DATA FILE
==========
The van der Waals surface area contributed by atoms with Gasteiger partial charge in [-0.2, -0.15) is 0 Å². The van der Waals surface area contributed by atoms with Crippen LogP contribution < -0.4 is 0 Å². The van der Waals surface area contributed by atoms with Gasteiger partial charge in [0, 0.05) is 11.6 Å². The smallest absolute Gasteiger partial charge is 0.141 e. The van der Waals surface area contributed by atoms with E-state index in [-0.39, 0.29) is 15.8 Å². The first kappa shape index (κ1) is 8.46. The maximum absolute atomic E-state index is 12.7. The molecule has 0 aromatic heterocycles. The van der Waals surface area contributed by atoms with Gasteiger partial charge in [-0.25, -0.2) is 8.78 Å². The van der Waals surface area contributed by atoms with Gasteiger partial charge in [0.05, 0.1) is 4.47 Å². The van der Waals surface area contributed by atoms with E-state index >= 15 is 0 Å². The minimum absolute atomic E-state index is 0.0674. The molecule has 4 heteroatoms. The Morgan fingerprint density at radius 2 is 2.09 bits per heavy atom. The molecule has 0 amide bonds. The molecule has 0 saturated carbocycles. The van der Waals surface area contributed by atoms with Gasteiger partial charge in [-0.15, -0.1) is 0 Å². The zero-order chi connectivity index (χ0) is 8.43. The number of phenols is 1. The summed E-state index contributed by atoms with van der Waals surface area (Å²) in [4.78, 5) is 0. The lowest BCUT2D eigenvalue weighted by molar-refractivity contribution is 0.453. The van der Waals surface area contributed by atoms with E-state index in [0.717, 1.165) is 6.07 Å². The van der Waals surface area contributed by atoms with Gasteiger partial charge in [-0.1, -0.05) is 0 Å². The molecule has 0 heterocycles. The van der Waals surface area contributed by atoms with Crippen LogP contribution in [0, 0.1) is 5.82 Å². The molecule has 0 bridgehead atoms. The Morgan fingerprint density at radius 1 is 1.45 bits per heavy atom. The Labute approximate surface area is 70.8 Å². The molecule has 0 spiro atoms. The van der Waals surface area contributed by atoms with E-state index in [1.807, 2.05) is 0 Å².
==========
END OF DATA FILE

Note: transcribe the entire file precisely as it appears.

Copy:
The van der Waals surface area contributed by atoms with Gasteiger partial charge in [-0.2, -0.15) is 0 Å². The van der Waals surface area contributed by atoms with Crippen LogP contribution < -0.4 is 0 Å². The van der Waals surface area contributed by atoms with Gasteiger partial charge in [0, 0.05) is 11.6 Å². The smallest absolute Gasteiger partial charge is 0.141 e. The van der Waals surface area contributed by atoms with E-state index in [-0.39, 0.29) is 15.8 Å². The first kappa shape index (κ1) is 8.46. The maximum absolute atomic E-state index is 12.7. The molecule has 0 aromatic heterocycles. The van der Waals surface area contributed by atoms with Gasteiger partial charge in [-0.25, -0.2) is 8.78 Å². The van der Waals surface area contributed by atoms with Gasteiger partial charge in [0.05, 0.1) is 4.47 Å². The van der Waals surface area contributed by atoms with E-state index >= 15 is 0 Å². The minimum absolute atomic E-state index is 0.0674. The molecule has 4 heteroatoms. The Morgan fingerprint density at radius 2 is 2.09 bits per heavy atom. The molecule has 0 amide bonds. The molecule has 0 saturated carbocycles. The van der Waals surface area contributed by atoms with Gasteiger partial charge in [-0.15, -0.1) is 0 Å². The zero-order chi connectivity index (χ0) is 8.43. The number of phenols is 1. The summed E-state index contributed by atoms with van der Waals surface area (Å²) in [4.78, 5) is 0. The lowest BCUT2D eigenvalue weighted by molar-refractivity contribution is 0.453. The van der Waals surface area contributed by atoms with E-state index in [0.717, 1.165) is 6.07 Å². The van der Waals surface area contributed by atoms with Gasteiger partial charge in [-0.1, -0.05) is 0 Å². The molecule has 0 heterocycles. The van der Waals surface area contributed by atoms with Crippen LogP contribution in [0, 0.1) is 5.82 Å². The molecule has 0 bridgehead atoms. The Morgan fingerprint density at radius 1 is 1.45 bits per heavy atom. The Labute approximate surface area is 70.8 Å². The molecule has 0 spiro atoms. The van der Waals surface area contributed by atoms with E-state index in [1.807, 2.05) is 0 Å².